Abstract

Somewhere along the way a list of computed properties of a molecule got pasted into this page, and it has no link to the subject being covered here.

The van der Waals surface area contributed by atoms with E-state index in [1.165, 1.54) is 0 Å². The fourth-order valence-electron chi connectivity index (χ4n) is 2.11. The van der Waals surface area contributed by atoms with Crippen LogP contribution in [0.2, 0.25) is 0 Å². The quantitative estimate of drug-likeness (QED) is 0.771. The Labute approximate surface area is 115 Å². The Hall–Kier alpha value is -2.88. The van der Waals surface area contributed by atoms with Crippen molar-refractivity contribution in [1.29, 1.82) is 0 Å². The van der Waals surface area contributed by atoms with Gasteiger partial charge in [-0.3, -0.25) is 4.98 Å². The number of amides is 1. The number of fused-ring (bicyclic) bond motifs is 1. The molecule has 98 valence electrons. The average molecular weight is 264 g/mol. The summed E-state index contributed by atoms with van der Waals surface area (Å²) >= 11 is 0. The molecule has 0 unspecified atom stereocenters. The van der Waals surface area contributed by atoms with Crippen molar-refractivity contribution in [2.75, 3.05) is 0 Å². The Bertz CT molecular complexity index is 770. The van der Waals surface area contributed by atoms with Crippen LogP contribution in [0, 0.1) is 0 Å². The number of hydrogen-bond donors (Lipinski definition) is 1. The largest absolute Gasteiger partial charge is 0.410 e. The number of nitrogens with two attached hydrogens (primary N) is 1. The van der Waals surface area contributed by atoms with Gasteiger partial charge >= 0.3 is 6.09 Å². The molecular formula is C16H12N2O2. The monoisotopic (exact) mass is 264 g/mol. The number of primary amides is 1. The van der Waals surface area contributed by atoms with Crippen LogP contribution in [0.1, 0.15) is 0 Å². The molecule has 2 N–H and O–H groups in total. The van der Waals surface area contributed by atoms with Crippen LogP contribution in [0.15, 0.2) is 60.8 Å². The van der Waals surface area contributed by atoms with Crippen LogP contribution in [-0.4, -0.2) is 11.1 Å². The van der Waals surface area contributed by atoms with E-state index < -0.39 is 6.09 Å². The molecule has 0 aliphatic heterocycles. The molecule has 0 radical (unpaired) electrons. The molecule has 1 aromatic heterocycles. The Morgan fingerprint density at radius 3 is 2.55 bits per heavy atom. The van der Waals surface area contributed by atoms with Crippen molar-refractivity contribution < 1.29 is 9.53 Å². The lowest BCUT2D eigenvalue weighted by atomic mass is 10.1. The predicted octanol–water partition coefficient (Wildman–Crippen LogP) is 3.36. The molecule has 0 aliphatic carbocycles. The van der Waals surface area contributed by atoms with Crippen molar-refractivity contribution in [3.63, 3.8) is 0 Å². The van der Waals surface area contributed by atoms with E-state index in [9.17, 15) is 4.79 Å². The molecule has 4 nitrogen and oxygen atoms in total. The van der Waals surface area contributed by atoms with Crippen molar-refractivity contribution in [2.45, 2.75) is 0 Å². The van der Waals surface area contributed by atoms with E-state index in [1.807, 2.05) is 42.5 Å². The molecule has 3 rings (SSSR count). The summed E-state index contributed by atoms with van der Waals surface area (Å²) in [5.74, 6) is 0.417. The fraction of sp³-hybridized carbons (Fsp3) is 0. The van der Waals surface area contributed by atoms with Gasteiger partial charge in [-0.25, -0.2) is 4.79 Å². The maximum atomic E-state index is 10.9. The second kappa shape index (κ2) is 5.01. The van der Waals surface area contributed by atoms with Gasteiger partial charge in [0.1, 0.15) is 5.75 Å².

Volcanic units and their crystals carry a memory of hidden magma reservoirs. Here, through a statistical assessment of a worldwide compilation of volcanic bulk-rock and associated mineral data, we can quantify the proportion of crystals that appear in disequilibrium with their bulk-rock composition, over a large range of temperature conditions and magma types. Minerals in these erupted units are frequently in disequilibrium with their bulk-rock chemistries, particularly in crystal-rich material of intermediate composition (∼dacites, with up to 60%–80% disequilibrium). The disequilibrium crystals can be grouped in two categories: (1) dominantly more evolved than their hosts (in mafic magmas), or (2) dominantly less evolved than their hosts (in intermediate and silicic magmas). We suggest that (1) crystal accumulation, and (2) mineral entrainment from preexisting shallower mush zones, together explain the presence of more evolved crystals in mafic systems, while mingling/mixing between resident intermediate to silicic magmas and more mafic recharges in upper crustal mush zones accounts for dominantly less-evolved character of minerals in intermediate to silicic volcanic rocks. The transition between the two domains occurs in the mid-crust, at intermediate composition and temperature (∼1000–1100 °C), coincident with the SiO2 increase and FeOtot /density decrease seen in evolving magmas. This statistical information supports other petrological and geophysical evidence indicating dominantly mafic lower crustal mush zones, producing intermediate magmas that then ascend to shallower levels (building a granodioritic upper crust) and sometimes differentiate further to rhyolite/granite/pegmatite.

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